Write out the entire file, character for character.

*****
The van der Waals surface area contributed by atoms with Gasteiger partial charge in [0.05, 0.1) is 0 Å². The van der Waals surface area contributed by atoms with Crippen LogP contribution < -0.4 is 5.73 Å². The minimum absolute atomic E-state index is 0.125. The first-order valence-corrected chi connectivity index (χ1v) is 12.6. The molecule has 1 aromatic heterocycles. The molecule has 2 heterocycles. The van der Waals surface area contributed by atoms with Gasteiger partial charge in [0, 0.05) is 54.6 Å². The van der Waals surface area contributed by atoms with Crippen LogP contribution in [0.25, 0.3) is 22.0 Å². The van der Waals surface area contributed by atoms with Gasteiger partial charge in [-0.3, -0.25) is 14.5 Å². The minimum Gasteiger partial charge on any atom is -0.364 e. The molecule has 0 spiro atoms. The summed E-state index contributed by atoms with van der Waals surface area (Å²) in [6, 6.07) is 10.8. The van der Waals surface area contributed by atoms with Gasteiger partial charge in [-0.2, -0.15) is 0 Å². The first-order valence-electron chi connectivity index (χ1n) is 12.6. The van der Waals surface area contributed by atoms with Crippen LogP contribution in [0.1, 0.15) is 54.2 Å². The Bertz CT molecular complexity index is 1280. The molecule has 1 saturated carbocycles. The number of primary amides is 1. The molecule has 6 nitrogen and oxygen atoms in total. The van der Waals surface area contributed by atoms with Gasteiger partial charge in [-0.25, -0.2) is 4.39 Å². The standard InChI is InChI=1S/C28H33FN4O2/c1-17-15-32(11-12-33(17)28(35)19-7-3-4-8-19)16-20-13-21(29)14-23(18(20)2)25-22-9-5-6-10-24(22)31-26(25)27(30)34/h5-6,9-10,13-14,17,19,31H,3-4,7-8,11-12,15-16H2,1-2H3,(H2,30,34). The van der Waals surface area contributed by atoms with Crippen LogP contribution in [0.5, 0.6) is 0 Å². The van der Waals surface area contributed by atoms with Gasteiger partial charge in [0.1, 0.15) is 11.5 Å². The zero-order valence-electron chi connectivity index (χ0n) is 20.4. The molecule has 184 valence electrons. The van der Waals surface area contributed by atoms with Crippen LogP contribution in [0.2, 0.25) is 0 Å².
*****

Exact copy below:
The van der Waals surface area contributed by atoms with Gasteiger partial charge in [0.05, 0.1) is 0 Å². The van der Waals surface area contributed by atoms with Crippen LogP contribution < -0.4 is 5.73 Å². The minimum absolute atomic E-state index is 0.125. The first-order valence-corrected chi connectivity index (χ1v) is 12.6. The molecule has 1 aromatic heterocycles. The molecule has 2 heterocycles. The van der Waals surface area contributed by atoms with Gasteiger partial charge in [0, 0.05) is 54.6 Å². The van der Waals surface area contributed by atoms with Crippen LogP contribution in [0.25, 0.3) is 22.0 Å². The van der Waals surface area contributed by atoms with Gasteiger partial charge in [-0.3, -0.25) is 14.5 Å². The minimum Gasteiger partial charge on any atom is -0.364 e. The molecule has 0 spiro atoms. The summed E-state index contributed by atoms with van der Waals surface area (Å²) in [6, 6.07) is 10.8. The van der Waals surface area contributed by atoms with Gasteiger partial charge in [-0.2, -0.15) is 0 Å². The first-order valence-electron chi connectivity index (χ1n) is 12.6. The van der Waals surface area contributed by atoms with Crippen LogP contribution in [0.1, 0.15) is 54.2 Å². The Bertz CT molecular complexity index is 1280. The molecule has 1 saturated carbocycles. The number of primary amides is 1. The molecule has 6 nitrogen and oxygen atoms in total. The van der Waals surface area contributed by atoms with Gasteiger partial charge in [-0.25, -0.2) is 4.39 Å². The standard InChI is InChI=1S/C28H33FN4O2/c1-17-15-32(11-12-33(17)28(35)19-7-3-4-8-19)16-20-13-21(29)14-23(18(20)2)25-22-9-5-6-10-24(22)31-26(25)27(30)34/h5-6,9-10,13-14,17,19,31H,3-4,7-8,11-12,15-16H2,1-2H3,(H2,30,34). The van der Waals surface area contributed by atoms with Crippen LogP contribution in [0.5, 0.6) is 0 Å². The van der Waals surface area contributed by atoms with Gasteiger partial charge in [0.1, 0.15) is 11.5 Å². The zero-order valence-electron chi connectivity index (χ0n) is 20.4. The molecule has 184 valence electrons. The van der Waals surface area contributed by atoms with Crippen LogP contribution in [0.2, 0.25) is 0 Å².